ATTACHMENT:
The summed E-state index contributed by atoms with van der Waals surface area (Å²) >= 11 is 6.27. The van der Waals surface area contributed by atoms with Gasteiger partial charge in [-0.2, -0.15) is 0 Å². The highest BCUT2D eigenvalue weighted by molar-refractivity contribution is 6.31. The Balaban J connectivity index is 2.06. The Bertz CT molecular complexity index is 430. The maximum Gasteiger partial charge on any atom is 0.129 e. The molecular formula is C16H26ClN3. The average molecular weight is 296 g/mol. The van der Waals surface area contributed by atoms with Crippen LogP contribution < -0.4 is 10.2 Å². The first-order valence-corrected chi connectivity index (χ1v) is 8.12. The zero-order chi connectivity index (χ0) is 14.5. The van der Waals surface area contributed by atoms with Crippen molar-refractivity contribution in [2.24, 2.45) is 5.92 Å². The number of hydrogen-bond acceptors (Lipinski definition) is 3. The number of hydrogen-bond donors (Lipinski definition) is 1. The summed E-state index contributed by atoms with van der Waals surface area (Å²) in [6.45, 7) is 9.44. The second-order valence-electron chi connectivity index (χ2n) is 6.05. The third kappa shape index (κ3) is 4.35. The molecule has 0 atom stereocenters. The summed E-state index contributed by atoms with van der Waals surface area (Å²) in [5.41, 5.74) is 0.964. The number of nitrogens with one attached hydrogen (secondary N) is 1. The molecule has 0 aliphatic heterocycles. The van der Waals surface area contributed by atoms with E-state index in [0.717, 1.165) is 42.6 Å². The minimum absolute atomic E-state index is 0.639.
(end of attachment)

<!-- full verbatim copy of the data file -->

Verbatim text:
The summed E-state index contributed by atoms with van der Waals surface area (Å²) >= 11 is 6.27. The van der Waals surface area contributed by atoms with Gasteiger partial charge in [-0.2, -0.15) is 0 Å². The highest BCUT2D eigenvalue weighted by molar-refractivity contribution is 6.31. The Balaban J connectivity index is 2.06. The Bertz CT molecular complexity index is 430. The maximum Gasteiger partial charge on any atom is 0.129 e. The molecular formula is C16H26ClN3. The average molecular weight is 296 g/mol. The van der Waals surface area contributed by atoms with Crippen LogP contribution < -0.4 is 10.2 Å². The first-order valence-corrected chi connectivity index (χ1v) is 8.12. The zero-order chi connectivity index (χ0) is 14.5. The van der Waals surface area contributed by atoms with Crippen molar-refractivity contribution in [2.24, 2.45) is 5.92 Å². The number of hydrogen-bond acceptors (Lipinski definition) is 3. The number of hydrogen-bond donors (Lipinski definition) is 1. The summed E-state index contributed by atoms with van der Waals surface area (Å²) in [6.45, 7) is 9.44. The second-order valence-electron chi connectivity index (χ2n) is 6.05. The third kappa shape index (κ3) is 4.35. The molecule has 0 atom stereocenters. The summed E-state index contributed by atoms with van der Waals surface area (Å²) in [5.41, 5.74) is 0.964. The number of nitrogens with one attached hydrogen (secondary N) is 1. The molecule has 0 aliphatic heterocycles. The van der Waals surface area contributed by atoms with E-state index in [0.717, 1.165) is 42.6 Å². The minimum absolute atomic E-state index is 0.639.